HARRISBURG, Pa. (WHTM) — An estimated 67,000 people are diagnosed with diabetes yearly in Pennsylvania and health experts stress the importance of diabetic screenings.
This can also help younger generations practice a healthy lifestyle.
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The United States Preventative Services Task Force recommends people get diabetic screenings at the age of 35.
However, if numbers continue to rise, that baseline age for screenings can get even younger.
Medical experts with UPMC say 20% of people who have diabetes have no idea.
“There’s absolutely no symptoms so if you don’t go to a doctor and you don’t get it checked out you will not know,” Dr. Renu Joshi said.
However, diabetic screenings can help fight against serious health complications like heart disease, stroke, blindness, and amputations.
There are many factors that can cause diabetes such as obesity which doctors say is increasing in younger people.
“Obesity causes insulin resistance which means your body does not utilize the insulin properly and that happens with obesity and then you don’t utilize insulin properly your sugar starts to go up,” Dr. Renu Joshi said.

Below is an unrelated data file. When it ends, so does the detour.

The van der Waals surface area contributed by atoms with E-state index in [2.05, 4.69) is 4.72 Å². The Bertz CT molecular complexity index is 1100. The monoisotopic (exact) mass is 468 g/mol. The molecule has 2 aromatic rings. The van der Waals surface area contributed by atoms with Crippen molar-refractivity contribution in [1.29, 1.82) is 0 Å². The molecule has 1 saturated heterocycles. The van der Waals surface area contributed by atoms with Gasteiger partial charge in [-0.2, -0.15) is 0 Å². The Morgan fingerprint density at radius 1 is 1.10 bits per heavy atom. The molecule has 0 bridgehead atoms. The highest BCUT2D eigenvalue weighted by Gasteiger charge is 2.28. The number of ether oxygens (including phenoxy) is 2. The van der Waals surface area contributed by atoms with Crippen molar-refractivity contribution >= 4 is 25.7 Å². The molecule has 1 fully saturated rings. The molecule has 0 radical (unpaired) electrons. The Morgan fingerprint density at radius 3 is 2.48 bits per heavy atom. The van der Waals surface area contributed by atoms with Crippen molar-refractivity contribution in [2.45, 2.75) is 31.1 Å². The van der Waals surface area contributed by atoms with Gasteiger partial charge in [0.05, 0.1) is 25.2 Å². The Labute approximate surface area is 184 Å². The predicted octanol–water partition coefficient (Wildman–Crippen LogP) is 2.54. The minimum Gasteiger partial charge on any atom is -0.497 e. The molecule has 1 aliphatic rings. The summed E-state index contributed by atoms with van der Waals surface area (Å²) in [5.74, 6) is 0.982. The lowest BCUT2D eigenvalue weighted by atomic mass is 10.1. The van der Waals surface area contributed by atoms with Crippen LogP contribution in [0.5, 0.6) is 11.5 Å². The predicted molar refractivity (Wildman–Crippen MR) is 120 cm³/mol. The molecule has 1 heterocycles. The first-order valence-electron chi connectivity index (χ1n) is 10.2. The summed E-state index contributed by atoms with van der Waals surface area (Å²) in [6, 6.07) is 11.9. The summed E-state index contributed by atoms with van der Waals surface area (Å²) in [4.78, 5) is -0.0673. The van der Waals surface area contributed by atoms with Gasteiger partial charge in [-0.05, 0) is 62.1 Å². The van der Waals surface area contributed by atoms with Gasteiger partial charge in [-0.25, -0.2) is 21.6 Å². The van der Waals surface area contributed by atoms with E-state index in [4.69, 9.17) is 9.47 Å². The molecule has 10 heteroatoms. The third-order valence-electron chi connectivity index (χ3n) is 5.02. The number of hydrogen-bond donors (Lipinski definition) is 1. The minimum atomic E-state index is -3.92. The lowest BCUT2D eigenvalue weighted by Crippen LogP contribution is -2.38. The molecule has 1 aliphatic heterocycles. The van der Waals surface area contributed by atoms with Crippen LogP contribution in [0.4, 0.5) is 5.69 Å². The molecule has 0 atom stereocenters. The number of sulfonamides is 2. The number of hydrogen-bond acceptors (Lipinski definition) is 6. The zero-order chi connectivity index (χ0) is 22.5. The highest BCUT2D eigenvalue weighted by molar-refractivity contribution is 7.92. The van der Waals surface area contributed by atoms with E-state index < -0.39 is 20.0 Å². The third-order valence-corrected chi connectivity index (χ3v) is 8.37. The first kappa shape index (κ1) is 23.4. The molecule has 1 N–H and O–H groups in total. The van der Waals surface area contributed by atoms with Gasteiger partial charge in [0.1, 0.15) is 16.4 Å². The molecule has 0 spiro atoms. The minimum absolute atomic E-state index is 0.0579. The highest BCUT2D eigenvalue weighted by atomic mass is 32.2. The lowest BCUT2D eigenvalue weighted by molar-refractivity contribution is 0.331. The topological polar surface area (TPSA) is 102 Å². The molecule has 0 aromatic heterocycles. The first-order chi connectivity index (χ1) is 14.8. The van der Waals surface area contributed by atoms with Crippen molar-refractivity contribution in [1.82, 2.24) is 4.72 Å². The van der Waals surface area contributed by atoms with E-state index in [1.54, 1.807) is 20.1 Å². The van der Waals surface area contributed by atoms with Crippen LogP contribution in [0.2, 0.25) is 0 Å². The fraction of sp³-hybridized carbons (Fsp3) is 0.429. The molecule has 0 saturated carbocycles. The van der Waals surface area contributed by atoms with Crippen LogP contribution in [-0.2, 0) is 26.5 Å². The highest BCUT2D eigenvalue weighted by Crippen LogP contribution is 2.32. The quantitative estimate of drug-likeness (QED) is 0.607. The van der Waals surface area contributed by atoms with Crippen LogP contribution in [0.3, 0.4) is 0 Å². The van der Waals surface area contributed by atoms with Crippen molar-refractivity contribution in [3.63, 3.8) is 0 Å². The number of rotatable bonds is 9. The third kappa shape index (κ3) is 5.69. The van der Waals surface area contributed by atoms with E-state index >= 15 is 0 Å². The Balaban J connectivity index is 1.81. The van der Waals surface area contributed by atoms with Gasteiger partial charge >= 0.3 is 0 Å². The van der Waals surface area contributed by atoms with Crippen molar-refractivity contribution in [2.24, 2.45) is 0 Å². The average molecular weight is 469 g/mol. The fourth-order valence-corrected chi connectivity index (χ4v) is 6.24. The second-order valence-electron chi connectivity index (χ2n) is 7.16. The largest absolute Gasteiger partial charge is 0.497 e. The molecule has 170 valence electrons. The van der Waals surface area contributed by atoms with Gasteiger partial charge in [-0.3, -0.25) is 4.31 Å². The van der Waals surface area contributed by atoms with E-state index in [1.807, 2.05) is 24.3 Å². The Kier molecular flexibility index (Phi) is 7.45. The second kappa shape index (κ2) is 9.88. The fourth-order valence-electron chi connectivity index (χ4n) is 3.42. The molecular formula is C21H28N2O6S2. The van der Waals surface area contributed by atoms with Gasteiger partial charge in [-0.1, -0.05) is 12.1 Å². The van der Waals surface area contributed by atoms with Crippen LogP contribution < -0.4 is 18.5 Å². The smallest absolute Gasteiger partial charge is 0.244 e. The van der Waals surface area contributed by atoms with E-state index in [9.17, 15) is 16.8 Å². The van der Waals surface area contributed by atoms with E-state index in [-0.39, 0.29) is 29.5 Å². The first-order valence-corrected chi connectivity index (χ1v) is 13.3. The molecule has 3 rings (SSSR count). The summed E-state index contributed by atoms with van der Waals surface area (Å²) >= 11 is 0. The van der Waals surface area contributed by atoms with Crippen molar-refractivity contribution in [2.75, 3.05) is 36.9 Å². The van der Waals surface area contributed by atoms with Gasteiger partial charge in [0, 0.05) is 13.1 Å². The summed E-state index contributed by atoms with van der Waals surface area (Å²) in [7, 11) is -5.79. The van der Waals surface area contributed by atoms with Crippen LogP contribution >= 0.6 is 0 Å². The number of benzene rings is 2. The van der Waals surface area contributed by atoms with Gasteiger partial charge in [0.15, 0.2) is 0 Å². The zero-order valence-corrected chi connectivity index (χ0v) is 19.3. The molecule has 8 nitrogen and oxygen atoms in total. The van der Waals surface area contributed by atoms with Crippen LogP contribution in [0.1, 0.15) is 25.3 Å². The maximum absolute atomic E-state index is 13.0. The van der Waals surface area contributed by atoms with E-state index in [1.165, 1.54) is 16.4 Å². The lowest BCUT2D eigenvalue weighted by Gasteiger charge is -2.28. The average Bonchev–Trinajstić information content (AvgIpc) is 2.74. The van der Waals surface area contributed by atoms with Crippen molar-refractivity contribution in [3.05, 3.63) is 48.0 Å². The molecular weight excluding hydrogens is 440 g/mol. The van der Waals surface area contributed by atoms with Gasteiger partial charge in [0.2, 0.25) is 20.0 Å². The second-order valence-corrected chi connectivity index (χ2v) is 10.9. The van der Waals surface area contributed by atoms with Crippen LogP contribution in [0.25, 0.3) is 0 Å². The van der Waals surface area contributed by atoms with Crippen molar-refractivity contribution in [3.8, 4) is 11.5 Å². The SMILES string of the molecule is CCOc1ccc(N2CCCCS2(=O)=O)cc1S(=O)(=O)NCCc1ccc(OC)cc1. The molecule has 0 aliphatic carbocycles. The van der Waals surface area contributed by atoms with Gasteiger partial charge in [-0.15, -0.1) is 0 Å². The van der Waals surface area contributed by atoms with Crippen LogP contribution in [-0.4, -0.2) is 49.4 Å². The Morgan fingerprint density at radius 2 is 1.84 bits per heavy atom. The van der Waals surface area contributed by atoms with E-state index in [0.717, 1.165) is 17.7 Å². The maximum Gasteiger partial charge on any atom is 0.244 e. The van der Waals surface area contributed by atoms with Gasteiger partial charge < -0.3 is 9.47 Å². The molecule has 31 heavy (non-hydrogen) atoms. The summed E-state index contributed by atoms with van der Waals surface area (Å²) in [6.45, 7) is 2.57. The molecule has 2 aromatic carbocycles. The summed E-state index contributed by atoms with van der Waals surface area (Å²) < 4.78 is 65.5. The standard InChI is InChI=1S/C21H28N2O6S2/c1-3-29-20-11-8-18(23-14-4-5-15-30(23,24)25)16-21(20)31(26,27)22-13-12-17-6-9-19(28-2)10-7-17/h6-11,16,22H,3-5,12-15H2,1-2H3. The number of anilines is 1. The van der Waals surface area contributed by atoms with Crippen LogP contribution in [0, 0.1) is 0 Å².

“Things like getting enough sleep, how much sugar is in sweet beverages that we drink, how often we eat fast food,” Stefanski said.
Midstate dietitian and mother Julie Stefanski says parents have the ability to give healthier foods to their children.
“And parents just need to offer those things it’s a kids job to decide to eat those but kids need to be exposed to those foods to really know what they are and be willing to eat them,” Stefanski said.
Stefanski says focusing on positive behaviors can help with living an active and healthy lifestyle.
“We do have taste buds for a reason so it’s okay to enjoy healthy foods but you know it’s important to try and get people outside and maybe play a game before the meal or to take a walk there’s a lot of other activities you can do that don’t involve eating,” Stefanski said.
Families are encouraged to have healthier items on the dinner table as the holidays are approaching.